Tuesday, 03 26, 2013
Leigh Anne Hiatt, APR
Public Information Officer
502-573-2350, x 50031
FRANKFORT, Ky. -- The Judicial Branch has cleared a major hurdle in its plans to develop a sophisticated court case management system and bring eFiling to Kentucky with the signing of House Bill 238. The bill authorizes the Judicial Branch to issue $28.1 million in bonds to replace Kentucky’s aging court case management system. The General Assembly passed HB 238 on March 12 and Gov. Steve Beshear signed it into law on March 22.
“A new case management system will transform the way Kentucky courts do business,” Chief Justice of Kentucky John D. Minton Jr. said. “With our courtrooms handling nearly 1 million cases each year, almost every citizen is affected by the work of the Judicial Branch. I can’t think of any other capital technology project that will have such a positive impact on so many people statewide.
“I commend the General Assembly for rallying around the Judicial Branch to pass this legislation and the governor for signing it. The House graciously held several hearings before passing the bill unanimously and the Senate saved the bill at the last minute before we ran out of time. Thanks to their diligence and support, the legislation passed both chambers unanimously.”
The Judicial Branch’s current case management system is running on 25-year-old technology and 10-year-old programming and is at risk for failure. The current system maintains separate databases for the trial courts in 120 counties and both appellate courts.
“The system is functionally and technically obsolete,” Chief Justice Minton said. “The tools used to maintain it became unsupported in 2008, leaving the entire state court database in a precarious situation. Replacing the system becomes even more urgent when you consider that our current technology cannot accommodate electronic filing and electronic records. That leaves Kentucky falling further and further behind the mainstream of court technology.”
The new system will consolidate databases and give them the ability to interact with each other. This will reduce errors, eliminate manual and redundant processes, and provide the ability to track a person through the court system. The Judicial Branch will be better able to secure current and historical court data and provide information that the Executive and Legislative branches, state agencies and justice partners rely on to carry out their daily business. The new system will also make it possible for Kentucky to institute eFiling.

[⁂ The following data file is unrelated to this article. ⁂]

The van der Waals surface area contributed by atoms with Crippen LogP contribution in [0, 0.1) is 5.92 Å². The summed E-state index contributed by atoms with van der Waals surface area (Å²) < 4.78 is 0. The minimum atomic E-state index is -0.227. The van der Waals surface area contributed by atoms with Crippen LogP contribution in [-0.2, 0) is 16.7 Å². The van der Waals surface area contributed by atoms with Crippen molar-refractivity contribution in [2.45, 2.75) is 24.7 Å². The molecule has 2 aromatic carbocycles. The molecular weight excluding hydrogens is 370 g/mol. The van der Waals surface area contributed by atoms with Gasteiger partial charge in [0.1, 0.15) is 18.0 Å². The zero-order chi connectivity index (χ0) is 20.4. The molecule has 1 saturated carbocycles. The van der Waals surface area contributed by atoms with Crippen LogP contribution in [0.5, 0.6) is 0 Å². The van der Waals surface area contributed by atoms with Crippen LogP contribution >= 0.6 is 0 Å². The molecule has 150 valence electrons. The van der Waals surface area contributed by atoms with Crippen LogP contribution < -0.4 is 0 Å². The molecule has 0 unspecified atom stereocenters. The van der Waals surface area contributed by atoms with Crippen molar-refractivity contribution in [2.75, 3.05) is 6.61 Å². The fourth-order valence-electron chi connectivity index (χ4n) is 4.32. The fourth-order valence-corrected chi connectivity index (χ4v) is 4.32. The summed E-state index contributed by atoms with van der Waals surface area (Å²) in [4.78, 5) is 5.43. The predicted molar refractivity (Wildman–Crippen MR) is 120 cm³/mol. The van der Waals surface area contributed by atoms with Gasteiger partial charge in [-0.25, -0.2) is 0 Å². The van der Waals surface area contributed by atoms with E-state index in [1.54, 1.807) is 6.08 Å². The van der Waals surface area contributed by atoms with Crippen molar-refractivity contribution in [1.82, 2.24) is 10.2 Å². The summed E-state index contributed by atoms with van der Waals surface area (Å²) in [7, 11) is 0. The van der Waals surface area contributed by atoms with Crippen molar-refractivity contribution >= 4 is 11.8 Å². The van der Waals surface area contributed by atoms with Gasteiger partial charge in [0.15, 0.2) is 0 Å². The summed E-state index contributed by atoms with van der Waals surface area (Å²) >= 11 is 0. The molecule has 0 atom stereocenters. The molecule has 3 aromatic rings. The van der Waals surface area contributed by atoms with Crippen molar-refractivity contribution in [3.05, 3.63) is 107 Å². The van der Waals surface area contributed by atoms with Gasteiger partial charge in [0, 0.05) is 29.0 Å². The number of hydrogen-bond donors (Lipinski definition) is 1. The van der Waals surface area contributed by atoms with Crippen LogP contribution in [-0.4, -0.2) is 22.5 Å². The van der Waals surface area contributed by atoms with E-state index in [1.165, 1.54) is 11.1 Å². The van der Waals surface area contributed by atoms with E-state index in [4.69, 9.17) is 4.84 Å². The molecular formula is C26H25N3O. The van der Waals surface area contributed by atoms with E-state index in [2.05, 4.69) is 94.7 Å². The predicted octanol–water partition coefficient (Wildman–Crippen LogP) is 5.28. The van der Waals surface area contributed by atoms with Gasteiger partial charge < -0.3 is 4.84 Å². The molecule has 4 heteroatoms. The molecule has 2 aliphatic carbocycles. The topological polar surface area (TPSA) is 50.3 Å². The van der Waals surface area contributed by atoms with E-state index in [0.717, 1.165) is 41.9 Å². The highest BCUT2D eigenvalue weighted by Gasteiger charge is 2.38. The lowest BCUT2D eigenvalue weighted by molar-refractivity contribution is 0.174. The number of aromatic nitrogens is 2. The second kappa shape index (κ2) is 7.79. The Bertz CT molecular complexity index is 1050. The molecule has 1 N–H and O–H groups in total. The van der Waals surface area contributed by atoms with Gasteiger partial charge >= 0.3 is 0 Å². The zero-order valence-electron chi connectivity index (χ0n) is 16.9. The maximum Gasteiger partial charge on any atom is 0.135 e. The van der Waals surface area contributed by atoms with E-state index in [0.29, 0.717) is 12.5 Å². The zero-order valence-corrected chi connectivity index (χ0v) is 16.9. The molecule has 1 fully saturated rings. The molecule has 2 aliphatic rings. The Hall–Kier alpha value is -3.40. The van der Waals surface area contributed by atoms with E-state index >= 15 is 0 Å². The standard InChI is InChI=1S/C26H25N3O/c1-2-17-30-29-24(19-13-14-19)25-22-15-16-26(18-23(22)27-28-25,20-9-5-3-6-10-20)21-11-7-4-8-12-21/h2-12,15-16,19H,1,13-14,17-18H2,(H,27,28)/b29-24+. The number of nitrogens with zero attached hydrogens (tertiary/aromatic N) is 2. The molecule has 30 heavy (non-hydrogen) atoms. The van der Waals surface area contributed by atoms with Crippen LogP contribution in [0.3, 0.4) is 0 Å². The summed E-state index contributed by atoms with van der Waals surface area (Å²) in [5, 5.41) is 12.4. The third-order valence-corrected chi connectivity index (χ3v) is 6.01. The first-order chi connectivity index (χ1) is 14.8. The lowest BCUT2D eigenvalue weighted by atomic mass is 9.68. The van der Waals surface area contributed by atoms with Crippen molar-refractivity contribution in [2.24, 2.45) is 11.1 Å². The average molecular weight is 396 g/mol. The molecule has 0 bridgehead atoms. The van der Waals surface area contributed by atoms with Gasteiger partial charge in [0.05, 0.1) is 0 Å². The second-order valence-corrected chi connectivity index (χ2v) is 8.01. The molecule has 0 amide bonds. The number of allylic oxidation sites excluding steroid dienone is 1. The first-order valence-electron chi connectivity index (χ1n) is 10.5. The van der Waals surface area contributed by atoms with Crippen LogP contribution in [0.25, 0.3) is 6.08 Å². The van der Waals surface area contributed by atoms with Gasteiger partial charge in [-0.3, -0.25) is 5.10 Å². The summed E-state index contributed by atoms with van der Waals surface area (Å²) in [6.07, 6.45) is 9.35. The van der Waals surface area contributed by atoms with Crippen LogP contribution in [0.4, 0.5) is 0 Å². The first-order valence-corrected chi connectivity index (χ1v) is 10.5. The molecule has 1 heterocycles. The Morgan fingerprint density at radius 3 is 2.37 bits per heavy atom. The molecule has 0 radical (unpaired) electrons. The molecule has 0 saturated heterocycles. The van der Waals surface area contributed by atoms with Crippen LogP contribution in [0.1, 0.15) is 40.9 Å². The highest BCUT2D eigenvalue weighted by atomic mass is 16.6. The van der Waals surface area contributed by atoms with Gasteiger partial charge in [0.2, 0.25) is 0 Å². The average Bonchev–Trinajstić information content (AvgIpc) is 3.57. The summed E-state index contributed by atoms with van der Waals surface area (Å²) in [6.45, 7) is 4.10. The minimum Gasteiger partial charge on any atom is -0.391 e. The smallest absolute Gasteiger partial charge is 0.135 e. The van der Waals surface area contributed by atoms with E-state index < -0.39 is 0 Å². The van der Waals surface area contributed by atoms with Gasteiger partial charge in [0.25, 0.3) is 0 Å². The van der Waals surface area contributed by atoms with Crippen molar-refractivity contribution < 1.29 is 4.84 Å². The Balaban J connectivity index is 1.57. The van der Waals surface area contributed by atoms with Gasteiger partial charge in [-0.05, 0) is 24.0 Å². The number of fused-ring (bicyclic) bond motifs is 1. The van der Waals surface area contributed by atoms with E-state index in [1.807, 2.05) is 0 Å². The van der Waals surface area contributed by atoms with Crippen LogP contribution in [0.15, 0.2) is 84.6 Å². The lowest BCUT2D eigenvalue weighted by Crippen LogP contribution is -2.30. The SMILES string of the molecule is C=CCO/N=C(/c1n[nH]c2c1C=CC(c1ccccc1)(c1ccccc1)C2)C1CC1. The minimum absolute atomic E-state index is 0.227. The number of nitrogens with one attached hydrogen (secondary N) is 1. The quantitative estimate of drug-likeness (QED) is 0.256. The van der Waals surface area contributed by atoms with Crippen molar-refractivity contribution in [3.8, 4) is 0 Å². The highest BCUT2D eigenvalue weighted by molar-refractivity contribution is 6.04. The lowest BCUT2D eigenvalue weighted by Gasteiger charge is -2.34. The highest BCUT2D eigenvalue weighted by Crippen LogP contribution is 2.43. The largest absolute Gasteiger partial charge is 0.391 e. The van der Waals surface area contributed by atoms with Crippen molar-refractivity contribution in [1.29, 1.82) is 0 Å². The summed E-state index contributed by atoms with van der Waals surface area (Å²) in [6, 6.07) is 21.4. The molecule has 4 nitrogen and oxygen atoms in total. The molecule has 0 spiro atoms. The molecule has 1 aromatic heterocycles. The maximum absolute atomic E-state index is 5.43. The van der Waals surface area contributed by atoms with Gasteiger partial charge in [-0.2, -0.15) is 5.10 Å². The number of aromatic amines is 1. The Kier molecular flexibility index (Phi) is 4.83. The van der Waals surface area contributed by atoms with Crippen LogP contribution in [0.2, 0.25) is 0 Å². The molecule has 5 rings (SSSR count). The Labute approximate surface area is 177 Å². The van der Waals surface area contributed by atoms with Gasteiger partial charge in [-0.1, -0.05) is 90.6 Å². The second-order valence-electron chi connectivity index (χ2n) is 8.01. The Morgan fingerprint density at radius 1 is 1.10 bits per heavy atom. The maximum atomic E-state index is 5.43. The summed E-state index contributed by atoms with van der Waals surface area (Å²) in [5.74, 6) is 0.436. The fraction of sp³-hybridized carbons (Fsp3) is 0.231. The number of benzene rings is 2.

“Kentucky is ready to join other state courts and the federal courts in adopting eFiling,” Chief Justice Minton said. “We’ve been laying the groundwork for this project for months and are ready to move quickly now that bonding has been approved. Our goal is to begin testing eFiling in several parts of the state before the end of the year.”
The Judicial Branch will use $3.23 million annually in agency funds to pay the 10-year debt service on the new case management system.
“Under the HB 238 plan, payment on the debt service will not require any new tax dollars or a direct appropriation,” Chief Justice Minton said. “Issuing bonds will let the Judicial Branch replace its case management system in a way that will have the least negative impact on the state budget.”
The Kentucky Bar Association was an important supporter of HB 238, he said.
“We want to give attorneys and justice partners better access to court case information,” Chief Justice Minton said. “The Administrative Office of the Courts recently began offering a new application called CourtNet 2.0 to KBA members. It provides online access to Kentucky civil and criminal cases and is a huge improvement from what we provided before. CourtNet 2.0 is a technological milestone for the practice of law in Kentucky and one of the first of many advances we’ll be making in court technology.”
The chief justice of Kentucky is the administrative head of the Judicial Branch and responsible for its operation. The AOC provides administrative support to the state court system, which includes nearly 3,300 employees and 403 elected justices, judges and circuit court clerks. The AOC also executes the Judicial Branch budget.